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Durango celebrates Juneteenth at Rotary Park

Jalea Steen, owner of Rooted soul food catering, fries up catfish on Saturday during the Juneteenth celebration at Rotary Park. (Jerry McBride/Durango Herald)
Event with speakers, soul food draws a crowd Saturday afternoon

About 150 people gathered at Rotary Park on Saturday to celebrate Durango’s second Juneteenth.

The holiday commemorates the emancipation of enslaved African Americans and has grown into a celebration of African American culture. President Joe Biden signed a bill Thursday that was passed by Congress to set aside Juneteenth, or June 19, as a federal holiday.

“I think it was long, long overdue,” said Tracy Jones with Southwest Movement 4 Black Lives and co-organizer of Durango’s celebration. “But I also don’t want that to kind of blind us to the bigger issues going on.”

She said she was excited to see how many people turned out for the celebration in Durango.

“It’s motivating to see these people come out and it just drives us to continue to do this work,” she said.

Tracy Jones with Southwest Movement 4 Black Lives and co-organizer of Saturday's Juneteenth celebration at Rotary Park, defines what Juneteenth is to the crowd. (Jerry McBride/Durango Herald)

In addition to speakers, the event included activities for children, an art project by The Hive and soul food.

“It’s a little stressful because there’s not much of a Black community here, you know. We want that support,” Jones said. “So that’s kind of what the goal of this was today, it was to get the Black community together ... so we can all connect and start working together and create that community here.”

She said that one of the most important goals of the event was to educate Durango as a community, especially because the city is predominantly white and the holiday has only been federally recognized for a matter of days.

Jones said it’s important to “know the history, why we celebrate it, so it doesn’t get washed away, sugar coated or anything like that."

Juneteenth is the anniversary of June 19, 1865, when Union Army Gen. Gordon Granger proclaimed and enforced the emancipation of enslaved people in Texas, more than a month after the formal end of the Civil War and almost three years after President Abraham Lincoln issued the Emancipation Proclamation.

Silas Morrison, 10, and others paint on cloth at The Hive area on Saturday during the Juneteenth celebration at Rotary Park. (Jerry McBride/Durango Herald)

In modern Durango, Jones said the event is important because it lets the community “know that we have a Black-led organization here in this town that’s here to connect with the Black community, fight for change and take action to make this a more diverse, inclusive and just place.

“We have people who come here – professionals, doctors, waiters, receptionists – they come here and then they leave because of the lack of acceptance,” she said. “To know that we do have an organization here to try and create a safe space for that and to fight for that, that’s what I hope they know.”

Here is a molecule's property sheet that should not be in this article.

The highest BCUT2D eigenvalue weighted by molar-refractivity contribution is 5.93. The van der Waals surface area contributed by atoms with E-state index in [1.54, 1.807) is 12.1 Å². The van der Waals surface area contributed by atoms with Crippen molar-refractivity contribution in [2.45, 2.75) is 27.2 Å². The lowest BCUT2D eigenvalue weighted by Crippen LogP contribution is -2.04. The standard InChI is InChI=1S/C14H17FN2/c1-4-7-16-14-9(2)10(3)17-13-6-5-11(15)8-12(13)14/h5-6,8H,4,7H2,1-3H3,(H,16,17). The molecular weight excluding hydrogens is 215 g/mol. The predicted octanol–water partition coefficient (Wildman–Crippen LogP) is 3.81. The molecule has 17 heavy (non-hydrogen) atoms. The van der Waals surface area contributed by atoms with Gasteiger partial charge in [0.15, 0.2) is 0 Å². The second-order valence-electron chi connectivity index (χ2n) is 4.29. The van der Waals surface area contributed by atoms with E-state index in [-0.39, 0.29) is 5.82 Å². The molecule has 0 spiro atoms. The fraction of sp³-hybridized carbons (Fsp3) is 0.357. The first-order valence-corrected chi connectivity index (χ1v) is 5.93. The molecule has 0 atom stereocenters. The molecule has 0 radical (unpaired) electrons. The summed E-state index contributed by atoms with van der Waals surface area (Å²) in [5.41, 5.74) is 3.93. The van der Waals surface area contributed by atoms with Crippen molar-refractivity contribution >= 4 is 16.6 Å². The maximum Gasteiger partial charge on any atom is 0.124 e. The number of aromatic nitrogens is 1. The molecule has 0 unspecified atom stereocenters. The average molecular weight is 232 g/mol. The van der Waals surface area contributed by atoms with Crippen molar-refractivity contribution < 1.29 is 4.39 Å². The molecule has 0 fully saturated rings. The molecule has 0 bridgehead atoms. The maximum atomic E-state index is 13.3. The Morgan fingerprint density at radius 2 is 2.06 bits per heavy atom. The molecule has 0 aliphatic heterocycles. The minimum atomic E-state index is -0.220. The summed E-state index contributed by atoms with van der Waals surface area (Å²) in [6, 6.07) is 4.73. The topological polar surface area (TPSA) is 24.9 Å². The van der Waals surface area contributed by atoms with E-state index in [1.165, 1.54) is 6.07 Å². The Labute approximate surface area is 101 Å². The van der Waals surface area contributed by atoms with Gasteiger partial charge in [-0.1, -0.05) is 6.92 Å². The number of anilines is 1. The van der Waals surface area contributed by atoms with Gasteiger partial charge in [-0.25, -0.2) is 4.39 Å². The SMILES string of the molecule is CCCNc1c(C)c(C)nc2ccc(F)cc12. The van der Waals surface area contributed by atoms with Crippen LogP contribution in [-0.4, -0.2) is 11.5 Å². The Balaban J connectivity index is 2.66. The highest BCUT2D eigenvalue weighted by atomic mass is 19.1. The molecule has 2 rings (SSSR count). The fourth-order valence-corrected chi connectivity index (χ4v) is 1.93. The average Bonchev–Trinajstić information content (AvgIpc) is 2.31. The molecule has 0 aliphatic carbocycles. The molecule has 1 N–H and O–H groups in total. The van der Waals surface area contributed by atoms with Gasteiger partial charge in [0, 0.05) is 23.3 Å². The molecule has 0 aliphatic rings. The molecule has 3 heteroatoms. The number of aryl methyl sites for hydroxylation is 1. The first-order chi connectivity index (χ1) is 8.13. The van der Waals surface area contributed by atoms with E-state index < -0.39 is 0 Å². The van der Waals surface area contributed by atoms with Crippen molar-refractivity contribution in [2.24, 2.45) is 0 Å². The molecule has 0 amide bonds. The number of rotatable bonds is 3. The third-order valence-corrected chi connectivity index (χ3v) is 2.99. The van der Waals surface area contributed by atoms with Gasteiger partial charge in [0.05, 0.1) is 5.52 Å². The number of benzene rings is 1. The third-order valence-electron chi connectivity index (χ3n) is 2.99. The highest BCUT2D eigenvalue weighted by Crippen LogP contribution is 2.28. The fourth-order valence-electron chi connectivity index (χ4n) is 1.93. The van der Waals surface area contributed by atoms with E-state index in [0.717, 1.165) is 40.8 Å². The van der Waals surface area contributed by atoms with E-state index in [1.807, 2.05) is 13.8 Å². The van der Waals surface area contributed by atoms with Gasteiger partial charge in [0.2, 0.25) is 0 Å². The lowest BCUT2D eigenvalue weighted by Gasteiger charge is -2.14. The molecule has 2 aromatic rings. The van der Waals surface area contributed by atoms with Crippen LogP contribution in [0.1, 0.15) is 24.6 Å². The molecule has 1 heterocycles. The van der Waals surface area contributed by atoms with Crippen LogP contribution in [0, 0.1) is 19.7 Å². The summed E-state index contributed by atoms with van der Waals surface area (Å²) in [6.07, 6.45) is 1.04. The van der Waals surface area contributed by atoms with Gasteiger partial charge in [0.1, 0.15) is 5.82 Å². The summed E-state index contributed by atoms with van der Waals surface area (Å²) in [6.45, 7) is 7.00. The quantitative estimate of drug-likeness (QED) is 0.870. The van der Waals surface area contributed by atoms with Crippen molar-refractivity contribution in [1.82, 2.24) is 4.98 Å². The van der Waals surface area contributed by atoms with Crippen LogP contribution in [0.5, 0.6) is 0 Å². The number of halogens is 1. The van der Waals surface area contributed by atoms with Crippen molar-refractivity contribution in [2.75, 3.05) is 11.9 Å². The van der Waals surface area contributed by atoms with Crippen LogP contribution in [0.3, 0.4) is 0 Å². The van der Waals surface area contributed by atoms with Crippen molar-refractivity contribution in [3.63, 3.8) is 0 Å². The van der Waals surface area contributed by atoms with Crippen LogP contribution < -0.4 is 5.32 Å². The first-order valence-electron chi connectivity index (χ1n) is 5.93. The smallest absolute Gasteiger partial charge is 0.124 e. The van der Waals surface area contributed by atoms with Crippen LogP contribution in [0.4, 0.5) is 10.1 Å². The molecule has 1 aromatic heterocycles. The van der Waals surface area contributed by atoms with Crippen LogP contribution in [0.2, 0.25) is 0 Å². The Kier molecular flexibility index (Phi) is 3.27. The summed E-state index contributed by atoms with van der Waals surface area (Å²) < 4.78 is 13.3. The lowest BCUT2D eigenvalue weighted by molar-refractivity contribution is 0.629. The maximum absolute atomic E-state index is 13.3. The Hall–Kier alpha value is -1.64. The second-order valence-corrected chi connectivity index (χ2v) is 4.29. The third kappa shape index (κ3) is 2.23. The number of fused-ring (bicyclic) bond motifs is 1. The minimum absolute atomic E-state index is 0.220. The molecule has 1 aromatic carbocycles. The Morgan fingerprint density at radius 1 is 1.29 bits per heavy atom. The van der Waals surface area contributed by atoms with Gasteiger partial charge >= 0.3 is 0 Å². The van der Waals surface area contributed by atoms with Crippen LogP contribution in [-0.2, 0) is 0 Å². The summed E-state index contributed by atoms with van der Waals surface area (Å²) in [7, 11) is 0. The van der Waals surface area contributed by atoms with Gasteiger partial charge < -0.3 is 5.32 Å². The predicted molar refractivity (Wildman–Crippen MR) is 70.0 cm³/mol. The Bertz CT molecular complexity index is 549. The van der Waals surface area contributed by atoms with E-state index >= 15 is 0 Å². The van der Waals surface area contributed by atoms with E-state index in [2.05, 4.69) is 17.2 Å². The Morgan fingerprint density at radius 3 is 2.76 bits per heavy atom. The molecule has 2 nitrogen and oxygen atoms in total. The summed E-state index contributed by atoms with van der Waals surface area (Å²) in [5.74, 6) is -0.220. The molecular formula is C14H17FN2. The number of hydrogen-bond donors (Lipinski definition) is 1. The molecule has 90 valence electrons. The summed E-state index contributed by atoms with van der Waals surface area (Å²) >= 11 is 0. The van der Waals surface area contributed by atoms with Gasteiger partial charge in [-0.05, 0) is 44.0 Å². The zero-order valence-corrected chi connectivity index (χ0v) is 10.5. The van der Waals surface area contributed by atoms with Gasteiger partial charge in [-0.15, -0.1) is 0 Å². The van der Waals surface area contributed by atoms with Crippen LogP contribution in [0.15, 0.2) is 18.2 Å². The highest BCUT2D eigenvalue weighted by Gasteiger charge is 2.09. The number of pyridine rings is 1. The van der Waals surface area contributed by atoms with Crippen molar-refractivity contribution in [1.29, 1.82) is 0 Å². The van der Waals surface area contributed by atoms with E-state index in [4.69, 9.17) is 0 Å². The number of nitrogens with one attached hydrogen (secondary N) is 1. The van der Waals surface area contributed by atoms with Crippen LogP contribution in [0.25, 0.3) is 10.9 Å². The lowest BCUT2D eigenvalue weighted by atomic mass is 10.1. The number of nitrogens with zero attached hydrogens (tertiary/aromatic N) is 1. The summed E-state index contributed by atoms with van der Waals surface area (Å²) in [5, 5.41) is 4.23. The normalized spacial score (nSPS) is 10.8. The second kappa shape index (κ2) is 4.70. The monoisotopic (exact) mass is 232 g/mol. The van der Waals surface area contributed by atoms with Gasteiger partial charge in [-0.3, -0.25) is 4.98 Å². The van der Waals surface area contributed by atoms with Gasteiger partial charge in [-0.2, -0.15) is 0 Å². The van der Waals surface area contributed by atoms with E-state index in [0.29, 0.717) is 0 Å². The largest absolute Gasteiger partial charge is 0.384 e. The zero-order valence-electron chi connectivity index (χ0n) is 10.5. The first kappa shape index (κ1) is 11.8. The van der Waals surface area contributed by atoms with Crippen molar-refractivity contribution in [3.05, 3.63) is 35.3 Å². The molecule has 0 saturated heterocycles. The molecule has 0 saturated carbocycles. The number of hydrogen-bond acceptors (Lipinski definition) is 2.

In addition to Jones, several other people gave speeches at Rotary Park, including Jalea Steen, who spoke about her experiences with discrimination as a Black person in Durango.

“Juneteenth is a day that our ancestors were freed,” she said. “But we are not free, and I think we all know this. This is a fact that is out there.

“I’m not free to walk through these streets,” she said. “My son is not free to walk through these streets, my son is not free to play in the park, my son is not free to buy a pack of gum, my son is not free to do anything without having the judgment of being a Black man hanging over his head every single day.”

More than 150 people braved Saturday’s heat to attend the Juneteenth celebration at Rotary Park. (Jerry McBride/Durango Herald)

This year’s Juneteenth celebration was the first event for Steen’s new catering company, Rooted.

“Rooted is soul food – it’s Southern-style cuisine, really just down home cooking,” she said.

Steen is aiming to start a food truck and is currently booking to cater indoor and outdoor events.

“Once we have a food truck, I’m going to do smothered pork chops, mashed potatoes and gravy, cornbread,” she said. “Greens are always going to be on the menu – that’s a staple. Fried catfish will always be on the menu as well. I’m going to do smothered gizzards over rice, different things like that.”

Steen, too, was surprised by the number of people who came to the Juneteenth celebration.

“This was definitely way more than what I expected,” she said. “I kind of thought our first time maybe 20 people, 30 people – but we had an amazing turnout today. I definitely learned what not to do next time and to bring way more food, but I think that’s a good thing when you run out. I think everyone enjoyed it.”

She said the fact that Durango is able to have diverse cultural events like Juneteenth makes the city more welcoming.

“Coming here, I wasn’t really sure where to turn to for this kind of experience,” she said. “And now I’m like, ‘OK, I’m at home.’ It’s amazing to feel like this and to see everyone here and it not just be Black people but all of us together because that’s what it’s about.”


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